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Thread: Framus Mid Control - What can I do with a DPDT?

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    Framus Mid Control - What can I do with a DPDT?

    Hey,

    I am building a small top unit that will only have 3 controls, a gain, tone, and master volume knob. I've got a 250k push-pull pot with a DPDT switch that I want to incorporate as the tone control. Now I am looking for something interesting to do with the DPDT switch.

    I have used the Framus mid control, as described here: http://chasingtone.com/yourguitaramp...tone-controls/ before, with adjusted values (1M pot, 100k resistor, 1n caps) to not load the signal too much:

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    Now I would use it with 5n caps, 25k resistor, and 250k pot. If that loads down my signal too much, I can install an IRF-820 MOSFET cathode follower before the tone stack.

    My first idea, which I would really like, is to use the DPDT switch to change the whole tone stack to a Big Muff Pi control (you can also see it on the site linked above):

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    What I really like about the Framus mid control is that you can dial in that fender tone on pretty much any guitar, but also get some broader and rawer sounds with the mids not attenuated so much. I figured the Big Muff Pi control would give me something else, with more emphasis on the T/B ratio. Maybe someone got an idea how else the Framus mid control can be mixed up with a DPDT switch if my plan does not work? Maybe some kind of control for mostly the bass, with a fixed high/mid range?

    TL,DR:
    Is this going to effectively switch between the BMP and Framus mid control on a single 250k pot? I put in some Red color to See what happens, when the Framus circuit is activated.
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    Any feedback and ideas welcome, and happy building to you all! Cheers, Julius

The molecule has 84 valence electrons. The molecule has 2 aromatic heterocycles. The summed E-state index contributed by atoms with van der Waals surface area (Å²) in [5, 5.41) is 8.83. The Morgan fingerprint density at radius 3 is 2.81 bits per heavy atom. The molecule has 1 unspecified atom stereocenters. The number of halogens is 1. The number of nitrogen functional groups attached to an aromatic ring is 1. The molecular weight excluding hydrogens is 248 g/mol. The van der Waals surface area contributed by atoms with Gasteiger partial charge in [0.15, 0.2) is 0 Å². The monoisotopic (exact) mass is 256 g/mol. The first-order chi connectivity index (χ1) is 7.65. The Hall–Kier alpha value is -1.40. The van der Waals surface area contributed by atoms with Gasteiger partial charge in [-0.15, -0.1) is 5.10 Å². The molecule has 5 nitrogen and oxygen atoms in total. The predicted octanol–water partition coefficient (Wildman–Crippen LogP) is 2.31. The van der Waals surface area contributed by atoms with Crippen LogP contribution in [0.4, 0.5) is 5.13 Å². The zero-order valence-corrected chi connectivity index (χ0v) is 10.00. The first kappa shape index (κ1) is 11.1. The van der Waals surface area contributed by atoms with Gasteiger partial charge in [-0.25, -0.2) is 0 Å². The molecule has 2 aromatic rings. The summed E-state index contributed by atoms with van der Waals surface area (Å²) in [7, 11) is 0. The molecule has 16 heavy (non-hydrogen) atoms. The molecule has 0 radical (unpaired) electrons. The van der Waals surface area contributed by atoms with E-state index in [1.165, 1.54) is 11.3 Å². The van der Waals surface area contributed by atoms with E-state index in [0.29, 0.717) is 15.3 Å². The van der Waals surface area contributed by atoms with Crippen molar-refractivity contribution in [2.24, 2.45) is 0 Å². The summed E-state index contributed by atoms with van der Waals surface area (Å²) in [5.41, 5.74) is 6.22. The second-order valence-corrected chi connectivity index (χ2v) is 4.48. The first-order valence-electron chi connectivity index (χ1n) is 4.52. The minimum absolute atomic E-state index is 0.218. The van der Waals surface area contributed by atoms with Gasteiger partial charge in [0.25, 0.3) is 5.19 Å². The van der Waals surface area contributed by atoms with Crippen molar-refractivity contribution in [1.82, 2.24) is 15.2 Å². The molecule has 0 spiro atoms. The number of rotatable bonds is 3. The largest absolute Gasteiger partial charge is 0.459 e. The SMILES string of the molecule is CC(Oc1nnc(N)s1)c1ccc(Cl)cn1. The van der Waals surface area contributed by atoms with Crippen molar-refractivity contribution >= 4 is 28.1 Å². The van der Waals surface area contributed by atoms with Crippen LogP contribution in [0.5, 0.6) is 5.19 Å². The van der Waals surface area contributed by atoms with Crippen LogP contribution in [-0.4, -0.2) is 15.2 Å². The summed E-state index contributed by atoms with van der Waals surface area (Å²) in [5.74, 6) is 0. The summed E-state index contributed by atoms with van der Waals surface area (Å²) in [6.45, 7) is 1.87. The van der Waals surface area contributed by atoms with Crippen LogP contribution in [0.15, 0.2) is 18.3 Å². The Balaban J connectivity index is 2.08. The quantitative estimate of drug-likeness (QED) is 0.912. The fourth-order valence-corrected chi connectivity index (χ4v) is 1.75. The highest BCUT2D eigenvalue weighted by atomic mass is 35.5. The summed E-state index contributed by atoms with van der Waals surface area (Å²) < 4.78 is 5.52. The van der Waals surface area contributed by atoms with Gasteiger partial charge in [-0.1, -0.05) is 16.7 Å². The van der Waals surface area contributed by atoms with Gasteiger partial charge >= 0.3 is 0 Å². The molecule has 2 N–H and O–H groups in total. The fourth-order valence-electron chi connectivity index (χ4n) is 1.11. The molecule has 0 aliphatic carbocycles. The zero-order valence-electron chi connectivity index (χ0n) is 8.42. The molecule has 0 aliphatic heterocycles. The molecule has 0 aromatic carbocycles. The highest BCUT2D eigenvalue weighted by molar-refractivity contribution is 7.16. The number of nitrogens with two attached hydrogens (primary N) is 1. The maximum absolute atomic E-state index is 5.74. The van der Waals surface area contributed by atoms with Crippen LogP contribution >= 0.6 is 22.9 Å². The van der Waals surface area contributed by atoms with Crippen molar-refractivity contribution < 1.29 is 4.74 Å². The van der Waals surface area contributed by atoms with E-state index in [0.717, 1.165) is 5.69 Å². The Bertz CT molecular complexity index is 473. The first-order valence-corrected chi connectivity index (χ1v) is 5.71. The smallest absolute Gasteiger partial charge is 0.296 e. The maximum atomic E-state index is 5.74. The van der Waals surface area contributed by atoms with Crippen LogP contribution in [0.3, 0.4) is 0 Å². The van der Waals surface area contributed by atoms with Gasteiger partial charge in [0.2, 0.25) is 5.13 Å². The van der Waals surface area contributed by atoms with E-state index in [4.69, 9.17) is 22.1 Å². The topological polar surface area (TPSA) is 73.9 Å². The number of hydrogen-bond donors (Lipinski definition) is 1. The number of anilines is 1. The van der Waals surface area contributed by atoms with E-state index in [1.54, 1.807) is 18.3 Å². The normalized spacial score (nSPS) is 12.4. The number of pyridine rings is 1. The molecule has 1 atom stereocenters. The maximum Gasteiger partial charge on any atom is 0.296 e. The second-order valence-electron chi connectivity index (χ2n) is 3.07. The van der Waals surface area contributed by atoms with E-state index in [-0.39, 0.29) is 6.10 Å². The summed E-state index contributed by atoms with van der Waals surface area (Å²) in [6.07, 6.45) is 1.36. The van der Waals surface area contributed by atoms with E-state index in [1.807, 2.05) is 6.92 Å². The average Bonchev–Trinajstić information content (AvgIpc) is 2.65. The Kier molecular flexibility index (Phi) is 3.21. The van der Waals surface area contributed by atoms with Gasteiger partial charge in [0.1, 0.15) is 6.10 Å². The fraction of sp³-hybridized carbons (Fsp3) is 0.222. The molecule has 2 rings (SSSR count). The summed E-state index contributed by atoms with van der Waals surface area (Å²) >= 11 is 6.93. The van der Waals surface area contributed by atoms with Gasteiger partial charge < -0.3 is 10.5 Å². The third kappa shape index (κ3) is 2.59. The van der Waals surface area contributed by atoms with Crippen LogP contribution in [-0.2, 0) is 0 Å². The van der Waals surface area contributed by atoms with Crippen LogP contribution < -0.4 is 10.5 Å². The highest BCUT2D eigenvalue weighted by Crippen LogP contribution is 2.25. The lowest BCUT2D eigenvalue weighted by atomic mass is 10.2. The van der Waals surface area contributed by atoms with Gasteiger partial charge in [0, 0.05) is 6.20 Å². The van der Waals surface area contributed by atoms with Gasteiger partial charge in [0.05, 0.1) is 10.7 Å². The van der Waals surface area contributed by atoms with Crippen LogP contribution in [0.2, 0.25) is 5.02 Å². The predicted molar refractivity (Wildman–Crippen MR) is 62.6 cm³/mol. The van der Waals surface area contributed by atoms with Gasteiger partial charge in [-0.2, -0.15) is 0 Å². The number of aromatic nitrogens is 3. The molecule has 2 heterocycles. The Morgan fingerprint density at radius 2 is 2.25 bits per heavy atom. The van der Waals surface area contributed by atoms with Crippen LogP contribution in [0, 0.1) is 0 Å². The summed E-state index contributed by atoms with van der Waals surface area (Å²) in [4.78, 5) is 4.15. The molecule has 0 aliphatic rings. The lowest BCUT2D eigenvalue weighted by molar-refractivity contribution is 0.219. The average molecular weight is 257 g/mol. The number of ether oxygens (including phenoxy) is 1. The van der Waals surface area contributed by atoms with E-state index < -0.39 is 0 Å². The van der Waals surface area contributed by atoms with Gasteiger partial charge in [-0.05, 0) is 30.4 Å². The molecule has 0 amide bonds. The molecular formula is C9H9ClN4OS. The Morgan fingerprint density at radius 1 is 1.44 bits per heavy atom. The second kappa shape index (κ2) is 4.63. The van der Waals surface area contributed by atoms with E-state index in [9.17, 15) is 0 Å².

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    Last edited by j-stylez; 04-07-2020 at 12:07 PM.

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    I See that with the proposed way of switching, I will still have effectively a 10n capacitance across the outside Lugs of the 250k pot when the BMP tone stack is activated. Can someone help me understand what that is going to do?

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  3. #3
    Bent Member Chuck H's Avatar
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    I'm not really sure what your question is.?. But I modeled your circuits on spice. Each shown with the switch elements removed for clarity. Traces are with pot at full, pot at zero and pot at half resistance (since I don't know your pot taper). Honestly, I don't see where the "Fender" tone is for these circuits. Neither looks to be very dynamic with one acting primarily as a weak Big Muff control and the other as a very weak mid control. But they do seem to be relatively low loss as you intended.

    Attached Thumbnails Attached Thumbnails Click image for larger version. 

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    "Take two placebos, works twice as well." Enzo

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    Thanks for These models! I want to use the dpdt switch to change what my 250k pot does. On one setting, it's supposed to be the big muff pi tone circuit, on the other setting it is supposed to be the framus mid control. I have used the framus mid control before, with 1M pot, 1n caps and a 100k resistor. So I would like to switch between a mid scoop and the T/B thing the big muff pi circuit supposedly does.
    My question therefore is, with my switching setup, whats the effect the ground lifted framus circuit still has on the signal... I think your Simulation Shows that I am doing something wrong.